Password insecurity is a never ending story … We continue to breach all the basic rules for its creation and maintenance And despite repeated attempts to raise awareness, we make the same mistakes year after year. Take a look at our best practice guide to password management again.
Passwords are the preferred authentication method for accessing Internet services or logging into operating systems, applications, games and all types of machines. In recent years, the industry has proposed biometric systems, functions such as dual factor and others to increase security. But until passwords are fully extended they will remain the most used method.
Incomprehensibly, his management has not improved. Can’t we do better than “123456”? It seems not. Users are “lazy” by nature or carefree despite how much we put ourselves at risk in exposing our digital life that encompasses both professional and personal issues. And financial.
The worst passwords of 2020
NordPass specialist has released its annual report on the state of password security. It has been made after analyzing more than 275 million passwords leaked in the attacks that occurred in the last year. There is no week that goes by without knowing a massive data breach and with it millions of passwords are exposed.
The list of the worst is regrettable and is repeated year after year with old ones known as «123456» (1st place), «111111» (6th) or «password» (4th place). Of course, they are the ones to avoid at all costs since a hacker can obtain them in less than a second simply with a command that tests the most used.
Or using brute force attacks, words, number combinations and other simple tests to achieve in a short time. This group includes others as insecure as “superman” (position 88) or “pokemon” (position 51). There is everything and in all fields, names like “Daniel” (77) or “Charlie” (96); “Myspace1” (80) or “computer” (116); “Soccer” (60) or “football” (73); “Chocolate” (114) or “cookie” (position 126).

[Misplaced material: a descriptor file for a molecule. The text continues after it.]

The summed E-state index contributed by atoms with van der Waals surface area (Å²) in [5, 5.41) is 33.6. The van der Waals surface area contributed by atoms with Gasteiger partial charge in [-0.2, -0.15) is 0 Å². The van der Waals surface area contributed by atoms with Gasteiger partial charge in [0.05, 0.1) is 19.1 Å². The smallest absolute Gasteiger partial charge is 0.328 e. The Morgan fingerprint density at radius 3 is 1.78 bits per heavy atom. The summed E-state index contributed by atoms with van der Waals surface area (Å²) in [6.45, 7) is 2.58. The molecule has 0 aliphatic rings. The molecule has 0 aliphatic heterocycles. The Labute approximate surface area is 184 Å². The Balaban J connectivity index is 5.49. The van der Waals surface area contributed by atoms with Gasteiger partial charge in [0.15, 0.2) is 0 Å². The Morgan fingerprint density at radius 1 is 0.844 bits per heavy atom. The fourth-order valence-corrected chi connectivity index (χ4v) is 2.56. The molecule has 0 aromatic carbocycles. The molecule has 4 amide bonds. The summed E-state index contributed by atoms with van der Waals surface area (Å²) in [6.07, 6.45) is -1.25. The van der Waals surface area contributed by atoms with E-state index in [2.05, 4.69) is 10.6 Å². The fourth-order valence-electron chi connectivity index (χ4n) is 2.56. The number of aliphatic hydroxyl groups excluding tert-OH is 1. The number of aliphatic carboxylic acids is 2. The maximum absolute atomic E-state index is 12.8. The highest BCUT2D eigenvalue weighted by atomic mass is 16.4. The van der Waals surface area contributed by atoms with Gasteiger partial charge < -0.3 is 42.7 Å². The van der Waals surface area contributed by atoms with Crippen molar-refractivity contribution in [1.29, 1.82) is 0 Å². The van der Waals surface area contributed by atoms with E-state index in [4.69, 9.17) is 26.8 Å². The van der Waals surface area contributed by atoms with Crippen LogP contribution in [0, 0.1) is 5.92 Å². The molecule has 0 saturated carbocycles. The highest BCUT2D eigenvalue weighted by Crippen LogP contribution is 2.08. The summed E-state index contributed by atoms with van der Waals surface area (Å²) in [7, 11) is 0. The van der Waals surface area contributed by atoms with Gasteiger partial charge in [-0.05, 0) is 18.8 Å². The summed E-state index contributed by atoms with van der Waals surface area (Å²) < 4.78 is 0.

Basic rules for creating strong passwords
Passwords are known to be a horrible method both in security and usability, but until more advanced methods are consolidated we will have to continue with them. And make an effort to create them with basic standards that are repeated in any cybersecurity manual:
Don’t use typical words or common numbers. Neither should personal names, pet names or dates of birth be used. Combine uppercase and lowercase. Combine numbers with letters. Add special characters. Lengthen the term with the largest number of digits. Do not use the same password on all sites. Especially, use specific passwords for banking and online shopping sites. And in your case also vary the username. Keep the password safe from any third party. Reinforce the use of passwords with other supported systems, especially double authentication (2FA) or biometric systems, fingerprint sensors or facial recognition. Never reveal the password to anyone. Neither in supposed official requests from emails or messages from messaging services since they are usually phishing attacks.
An alternative option is the managers who do the work on our own. And better. This kind of software reduces human error in handling passwords, as it automates the process of generating passwords and accessing websites and services. Of course, the passwords created are highly secure, meeting standard standards in size and complexity.
One of its great advantages is that the user only needs to remember a master password and the manager will do the rest. They also help against phishing attacks by immediately identifying characters from other alphabets. They tend to work on multiple platforms and can work offline and online. Of course, it saves time accessing websites and Internet services.
The best known options in password managers are commercial and / or payment web services, which require you to trust them to give them the keys to your digital home. Some time ago we proposed these five free and open source password managers, which have the great advantage of auditing the software and keeping the credentials under your control, installing and self-hosting on our own machine.
Another option is to use the password managers of the browsers themselves. For example, the most used on the Internet, Google’s Chrome, has its own administrator. Logged in with their account, a user can add the passwords of applications and services they want at will. The manager stores them securely, allows their management in chrome: // settings / passwords and uses them to fill in the username and password fields the next time you visit a website.
If you use alternatives like Firefox, you also have a ‘Password Manager’ function available, which is one of the best in browsers. Also the new Microsoft Edge has its own manager and recently announced the improvement in the editing of passwords.